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Omnivorous Leadership

I never cease to be amazed by my dog Lela’s tireless quest for food, or the broadness of her definition of it. To Lela, food is what you eat. And so during the course of the day yesterday I wrested from her mouth one apple core, a piece of neon yellow chewing gum (used) and apparently-not-poisonous mystery berries.

Although her open-mindedness vis-a-vis “food” leaves me longing for hand sanitizer, I can’t help but admire her instincts. In her own weird way, Lela has no preconceptions about what opportunity is. She pursues it with single-minded enthusiasm.

I wonder if there’s a lesson in there for all of us about the value of seeking opportunities, insights, and new ideas from unconventional sources. I’ve been thinking a lot about the particular qualities of leadership that enable an organization to be innovative.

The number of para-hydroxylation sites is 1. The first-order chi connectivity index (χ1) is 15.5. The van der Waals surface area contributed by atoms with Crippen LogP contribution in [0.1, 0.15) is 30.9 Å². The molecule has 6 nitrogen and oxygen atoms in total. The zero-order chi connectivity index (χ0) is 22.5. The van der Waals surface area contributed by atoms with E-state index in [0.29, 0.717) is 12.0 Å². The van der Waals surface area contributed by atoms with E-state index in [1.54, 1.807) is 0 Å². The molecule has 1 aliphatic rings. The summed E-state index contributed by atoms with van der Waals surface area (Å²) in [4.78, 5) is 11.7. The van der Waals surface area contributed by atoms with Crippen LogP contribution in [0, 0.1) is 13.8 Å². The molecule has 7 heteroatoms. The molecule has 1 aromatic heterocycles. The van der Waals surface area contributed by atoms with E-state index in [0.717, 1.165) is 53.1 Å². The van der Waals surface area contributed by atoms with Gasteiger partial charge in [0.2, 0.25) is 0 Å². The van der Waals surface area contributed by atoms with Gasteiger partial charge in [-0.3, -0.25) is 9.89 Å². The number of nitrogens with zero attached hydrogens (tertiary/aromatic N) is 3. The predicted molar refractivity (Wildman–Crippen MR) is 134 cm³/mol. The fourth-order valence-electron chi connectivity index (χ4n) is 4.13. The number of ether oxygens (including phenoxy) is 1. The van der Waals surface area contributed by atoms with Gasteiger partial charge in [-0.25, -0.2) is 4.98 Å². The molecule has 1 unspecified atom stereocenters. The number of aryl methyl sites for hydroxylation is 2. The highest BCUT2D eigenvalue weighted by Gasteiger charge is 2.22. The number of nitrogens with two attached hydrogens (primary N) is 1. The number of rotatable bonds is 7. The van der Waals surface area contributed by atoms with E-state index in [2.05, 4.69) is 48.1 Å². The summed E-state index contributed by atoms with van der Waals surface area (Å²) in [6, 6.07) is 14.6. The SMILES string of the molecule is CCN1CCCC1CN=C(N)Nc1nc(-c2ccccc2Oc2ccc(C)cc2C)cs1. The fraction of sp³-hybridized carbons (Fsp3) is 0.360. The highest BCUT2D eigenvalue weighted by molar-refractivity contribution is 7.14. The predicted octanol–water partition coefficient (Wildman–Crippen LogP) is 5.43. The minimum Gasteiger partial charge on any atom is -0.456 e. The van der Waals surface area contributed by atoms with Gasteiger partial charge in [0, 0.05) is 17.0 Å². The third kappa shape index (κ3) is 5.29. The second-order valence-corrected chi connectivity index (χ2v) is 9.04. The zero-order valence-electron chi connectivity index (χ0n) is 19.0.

I’ve come to the conclusion that one of these qualities must be an “omnivorous” approach to ideas at all levels — an ability to set aside our bias and evaluate opportunity upon facts instead of preconceptions.

I read an article over on Wired recently about the psychology of power.In it one of the psychologists quoted notes that those who find themselves in positions of power consistently become less apt to listen to those who are not perceived as being as powerful.

As a result, they miss out on the insights of those working around them, and the work of the group suffers. This myopia also applies to the most important group that a leader has to listen to — the people they actually serve, whether it be through products and services in for-profit companies, or through programs in the nonprofit world.

As Andrew Carnegie was found of saying, if he had succeeded in life, it was because he surrounded himself with people smarter than he. Where would he have ended up if he hadn’t recognized the value in listening to those around him?

I think it’s something worth thinking about as we millennials begin to accept positions of leadership, and strike off on our own to create those positions for ourselves through new start-up ventures and organizations.

What do you think? How do you incorporate an omnivorous approach to ideas at your workplace, even if you aren’t in a leadership position?


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